‘Kaguya-Sama: Love is War’ finally delivers on its main premise

Updated: Oct 15


Courtesy of The Illuminderdi

By Owen Glancy

Staff Writer


“Kaguya-sama: Love is War” began its third season April 9, two years after the second season’s bombastic conclusion.


The third season covers the student council’s antics as the new school year begins, particularly with a school festival needing to be planned and executed.


The show’s greatest element is the central relationship between Kaguya Shinomiya and Miyuki Shirogane. Both the comedic and romantic portions rely on these two characters being too prideful to confess their feelings to each other.


This makes the series hilarious, but slow, showing little in the ways of romantic development. But, this season speeds things up significantly.


Their dynamic gets even better when it is revealed that Shirogane is going to be studying abroad at Stanford University in California, far away from Kaguya and the rest of the main cast. This is a huge revelation as it puts a time limit on the previously slow, yet entertaining story.


With both of our protagonists entering their senior year of high school, the topic of their future is an especially prevalent one. This anxiety forcibly moves the story forward as both Kaguya and Shirogane’s mind games increase in both scale and absurdity.


An excellent example of the duo’s romantic hijinks is in the first episode where the student council hosts an arm-wrestling competition among themselves. The two finalists are Kaguya and Miyuki, who each have the same goal in their match. They both want to purposefully lose to hold each other’s hands as long as possible.


The other characters interpret this as a brutal battle between two equally strong competitors, when they are simply enjoying the hand holding that arm wrestling requires.


This is only one example of the many excellent segments from this season. However, the show can’t rely entirely on its main duo. Thankfully, there are a plethora of entertaining and complex side characters.


Ishigami was a major focus of the previous season and only got more screen-time throughout this season. Tsubame is introduced as the girl he has a crush on. His attempts to be honest about his feelings, so he doesn’t end up in the same situation as our protagonists, is a hilarious and meta gag that really sticks with the audience.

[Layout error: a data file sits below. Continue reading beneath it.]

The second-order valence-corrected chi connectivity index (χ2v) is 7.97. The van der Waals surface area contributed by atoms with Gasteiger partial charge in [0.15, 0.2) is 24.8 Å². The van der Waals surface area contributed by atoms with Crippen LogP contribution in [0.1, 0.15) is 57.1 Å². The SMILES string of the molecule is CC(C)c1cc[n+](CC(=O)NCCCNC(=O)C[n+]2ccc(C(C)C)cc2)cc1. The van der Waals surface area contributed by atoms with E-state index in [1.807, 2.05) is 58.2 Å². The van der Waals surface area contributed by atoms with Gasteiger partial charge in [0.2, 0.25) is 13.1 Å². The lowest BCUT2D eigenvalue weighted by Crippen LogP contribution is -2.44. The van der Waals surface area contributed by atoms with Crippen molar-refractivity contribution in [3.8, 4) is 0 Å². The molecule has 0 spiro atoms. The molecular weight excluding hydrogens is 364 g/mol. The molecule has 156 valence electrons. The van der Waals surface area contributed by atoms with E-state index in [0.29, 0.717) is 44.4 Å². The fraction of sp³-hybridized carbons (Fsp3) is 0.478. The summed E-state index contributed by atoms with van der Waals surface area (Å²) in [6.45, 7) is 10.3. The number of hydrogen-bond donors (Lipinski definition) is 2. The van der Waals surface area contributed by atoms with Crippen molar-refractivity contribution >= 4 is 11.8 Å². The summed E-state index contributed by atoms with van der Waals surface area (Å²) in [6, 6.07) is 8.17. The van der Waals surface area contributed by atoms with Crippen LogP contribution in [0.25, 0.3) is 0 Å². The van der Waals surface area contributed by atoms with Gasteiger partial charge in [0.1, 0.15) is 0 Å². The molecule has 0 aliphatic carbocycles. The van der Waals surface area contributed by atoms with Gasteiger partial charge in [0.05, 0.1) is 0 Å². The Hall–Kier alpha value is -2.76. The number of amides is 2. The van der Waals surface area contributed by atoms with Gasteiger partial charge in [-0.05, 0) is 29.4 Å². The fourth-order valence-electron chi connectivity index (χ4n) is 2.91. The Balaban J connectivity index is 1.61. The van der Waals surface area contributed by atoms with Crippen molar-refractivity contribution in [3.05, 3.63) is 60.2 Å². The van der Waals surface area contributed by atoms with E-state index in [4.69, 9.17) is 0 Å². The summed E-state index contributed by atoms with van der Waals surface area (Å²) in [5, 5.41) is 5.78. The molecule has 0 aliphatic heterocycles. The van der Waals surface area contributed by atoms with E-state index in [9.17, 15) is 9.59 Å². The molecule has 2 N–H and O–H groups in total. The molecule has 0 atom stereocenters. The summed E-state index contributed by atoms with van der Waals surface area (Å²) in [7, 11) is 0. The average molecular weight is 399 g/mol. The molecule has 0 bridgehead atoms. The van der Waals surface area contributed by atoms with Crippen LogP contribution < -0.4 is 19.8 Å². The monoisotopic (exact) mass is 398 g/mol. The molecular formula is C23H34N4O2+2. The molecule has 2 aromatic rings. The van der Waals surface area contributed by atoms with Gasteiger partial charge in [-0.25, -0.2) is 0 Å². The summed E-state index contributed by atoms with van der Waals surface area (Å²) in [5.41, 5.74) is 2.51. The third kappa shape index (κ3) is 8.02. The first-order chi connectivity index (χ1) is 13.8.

Chika Fujiwara is a far more polarizing character than Ishigami, who despite being a fan-favorite, has a distinct lack of screen time in this season. As the rest of the cast improve their stories and fall in love, Chika remains a static character with little plot relevance aside from a minor inconvenience.


The down-to-earth Ai Hayasaka becomes a major focus of the early portion of this season. Her attempts to separate from the Shinomiya family, combined with her feelings for Miyuki, give her some much needed character development.


Of the new characters introduced this season, Maki Shijo is a hilarious stand-out. Her chaotic mood swings and jealous outbursts bring a fresh comedic element to the story and offer new creative uses of the main cast.


Her friendship with Ishigami is particularly interesting. Seeing him take on a mentor role in Maki’s failing romantic pursuits is refreshing and hysterical.


Even with all the incredible and memorable characters, the finale is still by far the greatest part of this new season. After nearly three seasons of build-up, Miyuki and Kaguya’s confession scene is executed so well that it blows any prior expectations out of the water.


This one scene has four episodes worth of build up as Miyuki’s plan is executed. While it may sound excessive on paper, in practice, it is extremely engaging and funny to watch.


“Kaguya-sama: Love is War Ultra Romantic” takes the solid foundation that the previous seasons established and builds upon it. The production values continue to be above average, and the characters remain consistently funny and memorable. The occasional unfunny joke or plot-irrelevant character doesn’t stop this show from being a great time.

A+: A nearly flawless romance anime


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